Tag Archives: druggist

Victorian Pharmacy: a look back

13 Aug

Last night saw the final episode of the BBC television series Victorian Pharmacy. Over the last four weeks (actually five because they missed a week) I have found the series both enjoyable and informative. The only difficulty has been trying to relate it to the lives of my "chemist and druggist" ancestors.

It has provided a good general overview of an interesting period of development. I would have liked to have seen a bit more depth, perhaps doubling the number of episodes, but having ancestors "in the trade" would make me say that wouldn’t it.

I must admit I was rather sad to see them leaving the shop and driving off in a horse and cart, I hope we see more of the Victorian Pharmacy in the future, perhaps a Christmas special like the one they did for Victorian Farm last year.

Another good thing about the series is that it has lead to more information on the subject becoming available. For example, there is a book accompanying the series, which has some great pictures and recipes (which are clearly marked so you don’t end up trying something harmful).

The Royal Pharmaceutical Society of Great Britain has a new page about the series including a link to a pdf of articles about the series from their journal Pharmacy Professional.

The other good news is that there does appear to be a DVD of the series in the pipeline, according to the BBC Shop the release date is the 11th October, so plenty of time for it to be added to my Christmas list.

It seems like there never has been a better time for someone interested in the life and work of chemists and druggists!

Victorian Pharmacy

19 Jul

Last Thursday saw the first episode  of a new four part series on BBC 2 entitled Victorian Pharmacy. The series is produced by the same company (Lion Television) who produced Victorian Farm, which was shown last year.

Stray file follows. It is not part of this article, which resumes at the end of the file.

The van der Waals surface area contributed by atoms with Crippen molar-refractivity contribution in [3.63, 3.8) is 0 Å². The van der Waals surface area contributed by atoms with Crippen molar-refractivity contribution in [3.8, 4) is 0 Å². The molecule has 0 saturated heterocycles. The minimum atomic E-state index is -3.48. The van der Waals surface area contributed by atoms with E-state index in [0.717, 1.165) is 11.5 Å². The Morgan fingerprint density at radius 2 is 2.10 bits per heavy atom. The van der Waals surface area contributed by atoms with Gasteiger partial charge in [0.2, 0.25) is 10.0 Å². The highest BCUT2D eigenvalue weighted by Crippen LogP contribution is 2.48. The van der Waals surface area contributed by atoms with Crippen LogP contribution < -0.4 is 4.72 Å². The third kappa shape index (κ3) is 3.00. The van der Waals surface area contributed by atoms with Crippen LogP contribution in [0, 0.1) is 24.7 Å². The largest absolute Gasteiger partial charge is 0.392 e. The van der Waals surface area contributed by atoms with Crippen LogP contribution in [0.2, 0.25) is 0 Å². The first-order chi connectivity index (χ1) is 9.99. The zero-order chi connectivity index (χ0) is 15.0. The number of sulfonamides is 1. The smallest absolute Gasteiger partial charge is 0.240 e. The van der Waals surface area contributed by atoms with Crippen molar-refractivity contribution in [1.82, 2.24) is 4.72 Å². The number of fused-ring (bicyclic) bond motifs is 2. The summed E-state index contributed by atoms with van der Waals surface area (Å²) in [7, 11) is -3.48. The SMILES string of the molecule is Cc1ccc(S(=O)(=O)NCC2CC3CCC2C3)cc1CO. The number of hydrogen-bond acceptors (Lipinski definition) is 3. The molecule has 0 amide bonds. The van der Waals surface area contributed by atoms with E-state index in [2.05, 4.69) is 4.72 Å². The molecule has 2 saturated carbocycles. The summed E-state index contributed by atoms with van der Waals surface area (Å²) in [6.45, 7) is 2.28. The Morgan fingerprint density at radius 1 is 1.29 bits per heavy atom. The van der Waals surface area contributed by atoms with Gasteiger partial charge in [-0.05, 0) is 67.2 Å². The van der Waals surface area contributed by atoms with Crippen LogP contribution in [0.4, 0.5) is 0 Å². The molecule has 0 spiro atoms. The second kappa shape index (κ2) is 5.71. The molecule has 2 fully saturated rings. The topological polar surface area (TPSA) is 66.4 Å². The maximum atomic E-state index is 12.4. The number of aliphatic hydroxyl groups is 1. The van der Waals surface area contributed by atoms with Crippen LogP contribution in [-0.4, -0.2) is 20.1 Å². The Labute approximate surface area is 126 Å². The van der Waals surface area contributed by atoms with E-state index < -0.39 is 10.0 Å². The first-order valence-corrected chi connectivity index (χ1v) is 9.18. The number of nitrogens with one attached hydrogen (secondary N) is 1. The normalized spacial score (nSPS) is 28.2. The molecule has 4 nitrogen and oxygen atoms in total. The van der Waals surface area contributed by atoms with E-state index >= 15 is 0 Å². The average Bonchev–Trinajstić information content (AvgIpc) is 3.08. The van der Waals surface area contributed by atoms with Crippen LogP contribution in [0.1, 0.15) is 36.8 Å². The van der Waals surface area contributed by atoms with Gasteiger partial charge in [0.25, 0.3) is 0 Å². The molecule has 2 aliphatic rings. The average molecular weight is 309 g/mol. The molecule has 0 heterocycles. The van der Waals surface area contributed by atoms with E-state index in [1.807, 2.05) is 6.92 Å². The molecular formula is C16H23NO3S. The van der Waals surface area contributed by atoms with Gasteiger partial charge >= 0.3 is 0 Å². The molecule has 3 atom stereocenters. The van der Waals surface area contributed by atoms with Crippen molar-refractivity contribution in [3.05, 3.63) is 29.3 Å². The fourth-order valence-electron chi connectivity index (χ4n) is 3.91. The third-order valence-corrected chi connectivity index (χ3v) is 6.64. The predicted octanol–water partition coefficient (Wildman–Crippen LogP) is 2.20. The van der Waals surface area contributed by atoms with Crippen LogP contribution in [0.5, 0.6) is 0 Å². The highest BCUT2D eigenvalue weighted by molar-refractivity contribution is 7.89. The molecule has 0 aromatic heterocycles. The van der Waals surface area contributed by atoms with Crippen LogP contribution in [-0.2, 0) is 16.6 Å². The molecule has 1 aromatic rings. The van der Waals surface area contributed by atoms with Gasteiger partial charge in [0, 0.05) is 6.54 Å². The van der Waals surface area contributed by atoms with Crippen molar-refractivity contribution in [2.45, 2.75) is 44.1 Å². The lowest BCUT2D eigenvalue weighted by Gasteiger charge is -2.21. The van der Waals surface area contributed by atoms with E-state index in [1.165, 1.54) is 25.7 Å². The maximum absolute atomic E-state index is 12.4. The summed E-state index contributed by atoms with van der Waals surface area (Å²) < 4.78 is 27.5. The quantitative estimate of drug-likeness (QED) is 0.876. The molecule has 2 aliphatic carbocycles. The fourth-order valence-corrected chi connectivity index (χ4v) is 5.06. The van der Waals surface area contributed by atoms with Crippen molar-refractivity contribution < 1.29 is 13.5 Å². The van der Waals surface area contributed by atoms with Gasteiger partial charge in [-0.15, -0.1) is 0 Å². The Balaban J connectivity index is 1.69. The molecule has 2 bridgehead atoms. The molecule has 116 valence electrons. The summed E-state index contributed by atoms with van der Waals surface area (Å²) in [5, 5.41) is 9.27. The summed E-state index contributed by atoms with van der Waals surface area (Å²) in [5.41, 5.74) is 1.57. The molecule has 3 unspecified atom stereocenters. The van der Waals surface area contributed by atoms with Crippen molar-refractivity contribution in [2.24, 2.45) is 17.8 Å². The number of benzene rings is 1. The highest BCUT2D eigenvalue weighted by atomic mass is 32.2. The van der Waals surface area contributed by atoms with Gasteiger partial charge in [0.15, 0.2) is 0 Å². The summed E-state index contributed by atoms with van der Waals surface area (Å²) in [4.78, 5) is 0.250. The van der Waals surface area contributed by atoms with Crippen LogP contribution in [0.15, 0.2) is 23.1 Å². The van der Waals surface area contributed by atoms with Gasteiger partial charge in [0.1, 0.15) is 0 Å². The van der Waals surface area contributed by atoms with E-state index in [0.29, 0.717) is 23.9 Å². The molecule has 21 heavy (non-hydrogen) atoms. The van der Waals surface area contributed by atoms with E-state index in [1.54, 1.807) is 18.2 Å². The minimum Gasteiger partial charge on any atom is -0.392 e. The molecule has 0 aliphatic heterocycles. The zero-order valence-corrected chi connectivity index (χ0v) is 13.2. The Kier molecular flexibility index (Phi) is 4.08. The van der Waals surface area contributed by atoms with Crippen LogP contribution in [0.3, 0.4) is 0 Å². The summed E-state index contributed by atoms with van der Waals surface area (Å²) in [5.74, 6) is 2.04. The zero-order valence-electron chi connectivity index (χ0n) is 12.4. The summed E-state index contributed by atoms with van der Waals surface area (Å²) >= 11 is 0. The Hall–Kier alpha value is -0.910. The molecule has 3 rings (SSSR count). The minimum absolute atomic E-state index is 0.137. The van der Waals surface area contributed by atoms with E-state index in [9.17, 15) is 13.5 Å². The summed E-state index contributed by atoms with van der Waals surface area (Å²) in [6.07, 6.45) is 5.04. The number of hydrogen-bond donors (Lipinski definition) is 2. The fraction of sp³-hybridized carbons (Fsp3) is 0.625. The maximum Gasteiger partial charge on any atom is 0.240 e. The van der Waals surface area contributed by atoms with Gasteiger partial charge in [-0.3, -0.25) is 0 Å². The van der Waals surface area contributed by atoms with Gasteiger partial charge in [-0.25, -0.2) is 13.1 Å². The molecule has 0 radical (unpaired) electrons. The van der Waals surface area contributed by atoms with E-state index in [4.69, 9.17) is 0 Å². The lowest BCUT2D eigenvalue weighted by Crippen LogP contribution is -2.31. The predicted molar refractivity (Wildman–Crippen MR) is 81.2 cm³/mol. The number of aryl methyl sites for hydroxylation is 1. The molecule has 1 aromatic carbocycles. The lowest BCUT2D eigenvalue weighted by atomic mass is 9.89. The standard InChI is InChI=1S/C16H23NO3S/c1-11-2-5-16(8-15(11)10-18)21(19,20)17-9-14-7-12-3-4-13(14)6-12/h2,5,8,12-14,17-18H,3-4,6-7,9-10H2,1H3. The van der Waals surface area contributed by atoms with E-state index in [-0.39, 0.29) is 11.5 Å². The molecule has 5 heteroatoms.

The series looks at the workings of a Victorian pharmacists’ shop. The first episode sees the shows two main stars, Ruth Goodman (also from Victorian Farm) and Nick Barber, along with their apprentice Tom Quick setting up shop in the re-constructed Victorian town at Blists Hill.

We saw quite a wide range of activities in the first episode, from gathering herbs for traditional remedies to the creation of a slightly more scientific remedy in a rather basic (by today’s standards) laboratory.

Like Victorian Farm there were several experts on hand to explain some of the principles, and there was also a stream of ‘customers’ willing to try out their remedies and treatments.

Their shop was quite spectacular to look at with all sorts of bottles, jars, pots, boxes and packages displayed on the counter, in glass cabinets and on shelves. I am not sure how typical this would have been, because the shop is itself is a museum exhibit.

I certainly had trouble reconciling the image that I have in my mind of my GEERING chemists and druggists with what was shown on screen. Admittedly my mental image comes largely from the description provided by Thomas Geering in his book Our Sussex Parish.

I just can’t imagine my GEERINGs mixing remedies or gathering ingredients from the countryside surrounding Hailsham, Sussex. I see them more as shopkeepers buying in ready made preparations for sale to the residents of Hailsham.

Overall the programme was fun and entertaining, there was a small element of education, but the emphasis was more on things that seemed shocking or laughable to our modern eyes, like the use of leeches.

As a glimpse into the possible lives of my ancestors it is invaluable, I just wish I knew more about what was in their shop and whether their business flourished or was avoided like the plague by the residents of Hailsham.

After the Victorian Farm comes the Victorian Pharmacy

11 Jul

This week sees the start of a new four part series on BBC Two, that has captured my attention more than the forthcoming new series of Who Do You Think You Are?

According to the BBC website the series Victorian Pharmacy is a “historical observational documentary series which recreates a Victorian pharmacy”. For someone like me with druggists in my family tree this should be really interesting.

The programme was filmed at Blists Hill Victorian Town, Ironbridge, Shropshire (a place that has long been on my list of places to visit) in a reconstructed pharmacy. Even though the series hasn’t started yet there is already a book of the series available.

The first episode is scheduled for Thursday 15th July 2010 at 9pm on BBC 2, and is a “look at the world of the pharmacy at the beginning of Queen Victoria’s reign in 1837.”

My genealogy to-do list for the week ahead (week 17)

25 Apr

I had quite a good week last week, I think most of my paper notes have been sorted out. I didn’t really do any fresh research, but I still have plenty of information in a digital format that needs sorting out.

I have research plans in place for a couple of archive visits, and now need to actually make a decision and decide on an actual date. I have avoided making a decision on going to Carlisle Record Office, there are only a few days left before it’s temporary closure, so it is not going to be possible to visit.